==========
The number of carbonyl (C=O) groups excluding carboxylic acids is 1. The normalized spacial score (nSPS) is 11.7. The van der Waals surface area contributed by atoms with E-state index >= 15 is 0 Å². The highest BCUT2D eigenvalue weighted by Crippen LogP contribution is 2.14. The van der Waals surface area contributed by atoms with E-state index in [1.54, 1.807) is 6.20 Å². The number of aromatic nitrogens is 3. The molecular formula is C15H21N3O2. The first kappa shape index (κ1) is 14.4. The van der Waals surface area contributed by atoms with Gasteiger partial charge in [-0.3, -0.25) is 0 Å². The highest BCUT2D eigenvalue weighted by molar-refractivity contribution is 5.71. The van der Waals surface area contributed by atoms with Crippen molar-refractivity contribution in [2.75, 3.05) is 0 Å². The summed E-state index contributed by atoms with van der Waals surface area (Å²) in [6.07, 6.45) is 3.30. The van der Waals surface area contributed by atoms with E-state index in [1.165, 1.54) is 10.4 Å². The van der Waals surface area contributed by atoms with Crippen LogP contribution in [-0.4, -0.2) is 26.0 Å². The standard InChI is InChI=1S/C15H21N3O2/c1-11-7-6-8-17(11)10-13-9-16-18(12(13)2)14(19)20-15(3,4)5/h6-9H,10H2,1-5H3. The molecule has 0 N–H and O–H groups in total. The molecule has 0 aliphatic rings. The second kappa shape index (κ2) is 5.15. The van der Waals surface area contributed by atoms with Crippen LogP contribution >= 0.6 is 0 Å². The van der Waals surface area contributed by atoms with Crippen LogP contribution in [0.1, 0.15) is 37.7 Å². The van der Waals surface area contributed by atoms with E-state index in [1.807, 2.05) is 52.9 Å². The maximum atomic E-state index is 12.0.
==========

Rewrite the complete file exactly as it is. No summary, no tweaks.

The number of carbonyl (C=O) groups excluding carboxylic acids is 1. The normalized spacial score (nSPS) is 11.7. The van der Waals surface area contributed by atoms with E-state index >= 15 is 0 Å². The highest BCUT2D eigenvalue weighted by Crippen LogP contribution is 2.14. The van der Waals surface area contributed by atoms with E-state index in [1.54, 1.807) is 6.20 Å². The number of aromatic nitrogens is 3. The molecular formula is C15H21N3O2. The first kappa shape index (κ1) is 14.4. The van der Waals surface area contributed by atoms with Gasteiger partial charge in [-0.3, -0.25) is 0 Å². The highest BCUT2D eigenvalue weighted by molar-refractivity contribution is 5.71. The van der Waals surface area contributed by atoms with Crippen molar-refractivity contribution in [2.75, 3.05) is 0 Å². The summed E-state index contributed by atoms with van der Waals surface area (Å²) in [6.07, 6.45) is 3.30. The van der Waals surface area contributed by atoms with E-state index in [1.165, 1.54) is 10.4 Å². The van der Waals surface area contributed by atoms with Crippen LogP contribution in [-0.4, -0.2) is 26.0 Å². The standard InChI is InChI=1S/C15H21N3O2/c1-11-7-6-8-17(11)10-13-9-16-18(12(13)2)14(19)20-15(3,4)5/h6-9H,10H2,1-5H3. The molecule has 0 N–H and O–H groups in total. The molecule has 0 aliphatic rings. The second kappa shape index (κ2) is 5.15. The van der Waals surface area contributed by atoms with Crippen LogP contribution >= 0.6 is 0 Å². The van der Waals surface area contributed by atoms with Crippen LogP contribution in [0.1, 0.15) is 37.7 Å². The van der Waals surface area contributed by atoms with E-state index in [1.807, 2.05) is 52.9 Å². The maximum atomic E-state index is 12.0.